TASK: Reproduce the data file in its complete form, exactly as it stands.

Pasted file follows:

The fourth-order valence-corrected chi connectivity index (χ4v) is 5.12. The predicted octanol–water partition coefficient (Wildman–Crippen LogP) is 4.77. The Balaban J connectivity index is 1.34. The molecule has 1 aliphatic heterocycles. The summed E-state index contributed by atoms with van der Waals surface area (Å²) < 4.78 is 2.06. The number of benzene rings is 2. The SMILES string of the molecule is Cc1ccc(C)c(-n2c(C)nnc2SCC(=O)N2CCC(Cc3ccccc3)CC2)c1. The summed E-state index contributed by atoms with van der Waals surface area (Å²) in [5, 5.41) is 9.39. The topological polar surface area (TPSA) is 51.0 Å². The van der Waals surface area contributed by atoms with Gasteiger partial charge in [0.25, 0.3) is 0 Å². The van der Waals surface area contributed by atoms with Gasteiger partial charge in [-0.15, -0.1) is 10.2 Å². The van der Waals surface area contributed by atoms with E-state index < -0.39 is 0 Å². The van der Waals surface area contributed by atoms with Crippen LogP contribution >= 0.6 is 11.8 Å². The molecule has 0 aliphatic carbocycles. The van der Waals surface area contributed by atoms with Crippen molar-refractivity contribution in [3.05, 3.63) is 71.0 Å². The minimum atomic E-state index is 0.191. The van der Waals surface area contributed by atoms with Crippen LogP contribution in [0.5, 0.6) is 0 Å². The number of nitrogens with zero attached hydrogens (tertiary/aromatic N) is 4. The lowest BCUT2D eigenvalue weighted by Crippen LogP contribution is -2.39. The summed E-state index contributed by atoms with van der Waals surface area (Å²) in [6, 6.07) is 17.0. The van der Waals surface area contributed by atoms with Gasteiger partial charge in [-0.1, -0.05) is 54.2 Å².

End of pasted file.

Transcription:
The fourth-order valence-corrected chi connectivity index (χ4v) is 5.12. The predicted octanol–water partition coefficient (Wildman–Crippen LogP) is 4.77. The Balaban J connectivity index is 1.34. The molecule has 1 aliphatic heterocycles. The summed E-state index contributed by atoms with van der Waals surface area (Å²) < 4.78 is 2.06. The number of benzene rings is 2. The SMILES string of the molecule is Cc1ccc(C)c(-n2c(C)nnc2SCC(=O)N2CCC(Cc3ccccc3)CC2)c1. The summed E-state index contributed by atoms with van der Waals surface area (Å²) in [5, 5.41) is 9.39. The topological polar surface area (TPSA) is 51.0 Å². The van der Waals surface area contributed by atoms with Gasteiger partial charge in [0.25, 0.3) is 0 Å². The van der Waals surface area contributed by atoms with Gasteiger partial charge in [-0.15, -0.1) is 10.2 Å². The van der Waals surface area contributed by atoms with E-state index < -0.39 is 0 Å². The van der Waals surface area contributed by atoms with Crippen LogP contribution >= 0.6 is 11.8 Å². The molecule has 0 aliphatic carbocycles. The van der Waals surface area contributed by atoms with Crippen molar-refractivity contribution in [3.05, 3.63) is 71.0 Å². The minimum atomic E-state index is 0.191. The van der Waals surface area contributed by atoms with Crippen LogP contribution in [0.5, 0.6) is 0 Å². The number of nitrogens with zero attached hydrogens (tertiary/aromatic N) is 4. The lowest BCUT2D eigenvalue weighted by Crippen LogP contribution is -2.39. The summed E-state index contributed by atoms with van der Waals surface area (Å²) in [6, 6.07) is 17.0. The van der Waals surface area contributed by atoms with Gasteiger partial charge in [-0.1, -0.05) is 54.2 Å².